Like many other rambunctious 6-year-olds, Carter Kole was looking forward to dumping his booster car seat as a vestige of his ... well, younger days.
California state law allows children by age 6 or 60 pounds to leave behind those cushioned, strapped-in back seats.
But now, Gov. Jerry Brown has done the unthinkable to Carter and young passengers statewide: He pushed booster seat freedom to age 8, or 4 feet 9 inches -- whichever comes first.
"Oh, my gosh,'' said Carter, a forlorn first-grader. "I don't want this new law to be true!''
Even his mother, Kristina Kole -- who likes the new law -- felt sympathetic. "Bummer, huh?'' she told Carter last Friday on his way home from San Jose's Booksin Elementary School.
Carter's angst was echoed by other students at the school but not by many parents, even though most were unaware of the law that goes into effect Jan. 1.
"Just because he's met the age requirement doesn't mean I feel like he should be out of his car booster seat," Kole said. "It's definitely my opinion that he is safer in it."
Parents Julie Wong and Mandy Kuder agree. Both already insist that their children remain in booster seats until they grow taller, including Wong's 7-year-old daughter, Julia, Kuder's 6-year-old son, Jack, and even her 10-year-old daughter, Ashley, much to the fifth-grader's chagrin.
"For me, it's when that seat belt hits her chest," Kuder said. "If you were to get into an accident with the seat belt coming up at her neck, she's getting strangled instead of saved. So until it hits her at the chest, where it should be, she'll stay in the booster seat."
Neck vs. chest
Their concerns are among the reasons behind the new legislation, signed by Brown on Oct. 4.
Sponsored by Sen. Noreen Evans, D-Santa Rosa, the law is also based on longtime federal recommendations from the National Highway Transportation Safety Administration, National Transportation Safety Board and the American Academy of Pediatrics, among other groups.
It addresses a problem many parents struggle with already: Once their children are out of booster car seats at age 6 or 60 pounds, many still don't fit into adult seat belts properly, said Sonja Atkins, a coordinator for Safe Kids California in Sacramento. The statewide group co-sponsored the law along with the California Alliance of YMCAs and California Coalition for Children's Safety and Health.
"From all the research that has been done over the past decade, we know that kids under the age of 8 don't fare well in car crashes unless they're in a booster seat or car seat," Atkins said. She noted that national studies show that keeping kids ages 4 to 8 in booster seats reduces their risk of injury by nearly 60 percent, compared with the use of seat belts alone.
Experts say seat belts are supposed to hit across the shoulder and upper chest area, while the seat belt's lap band is supposed to hit the hip area, touching the upper thigh so that in an accident, a person's bones are protecting their bodies.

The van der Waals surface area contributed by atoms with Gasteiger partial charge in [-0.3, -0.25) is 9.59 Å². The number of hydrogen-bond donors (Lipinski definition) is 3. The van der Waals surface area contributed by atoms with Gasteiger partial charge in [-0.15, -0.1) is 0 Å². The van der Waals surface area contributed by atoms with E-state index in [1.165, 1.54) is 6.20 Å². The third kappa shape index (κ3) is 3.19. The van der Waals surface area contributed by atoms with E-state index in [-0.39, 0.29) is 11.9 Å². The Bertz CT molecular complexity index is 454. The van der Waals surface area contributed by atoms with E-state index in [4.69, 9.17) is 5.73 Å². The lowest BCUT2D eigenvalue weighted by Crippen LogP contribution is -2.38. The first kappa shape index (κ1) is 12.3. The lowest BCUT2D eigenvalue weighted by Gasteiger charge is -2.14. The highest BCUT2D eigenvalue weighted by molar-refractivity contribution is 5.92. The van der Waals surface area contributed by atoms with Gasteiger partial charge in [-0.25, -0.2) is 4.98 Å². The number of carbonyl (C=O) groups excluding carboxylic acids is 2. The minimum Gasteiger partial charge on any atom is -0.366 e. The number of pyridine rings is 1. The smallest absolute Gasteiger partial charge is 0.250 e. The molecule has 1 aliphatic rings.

But very often, Atkins said, the lap belt portion rides up on a child's soft belly tissue, and the shoulder portion of the seat belt tends to ride up near their neck or face.
"Many times, kids are really bugged by it and put that part of the belt behind their back or under their arms," Atkins said, which during a collision can result in abdominal and spinal cord injuries.
"Six years old is not enough," Atkins said of the current law. "And weight has nothing to do with a proper-fitting seat belt. It has much more to do with height and how tall you are in your seat."
Bill vetoed twice
Similar legislation was twice vetoed by Gov. Arnold Schwarzenegger, who said it was more important to educate parents on the need for safety than to impose another law.
But a spokesman for the National Highway Transportation Safety Administration on Friday applauded Brown and the state for enacting the new law, saying that the agency "has always encouraged parents and caregivers to use booster seats until the adult seat belt fits the child correctly. And the provisions of the law are in keeping with federal recommendations."
The new law actually makes California -- the nation's leader in 2000 when it created the toughest child-safety seat standards in the U.S. -- a laggard by comparison. Atkins said at least 30 other states already have increased the booster seat requirements to the newest standard.
And parents say having a law behind them helps.
"A lot of time, kids don't want to do the things you tell them," said Wong, who lives in Willow Glen and works at Santa Clara University. "But it makes it easier when I can say: 'It's the law. Do you want mommy to go to jail?' "
Contact Tracy Seipel at 408-275-0140.
Once your child completely outgrows a forward-facing child safety seat with an internal harness, you should switch to a belt-positioning booster seat. Children should be placed in a belt-positioning booster seat when they reach the height and weight limits of their forward-facing safety seat. Check the seat's label or owner's manual for the limits.
If you have a combination child safety seat/booster seat that your child was using with a harness, just remove the harness to convert it to a belt-positioning booster seat.
You should use a belt-positioning booster seat in the back seat of your vehicle, always with the vehicle lap-shoulder seat belt.
Source: The Children's Hospital of Philadelphia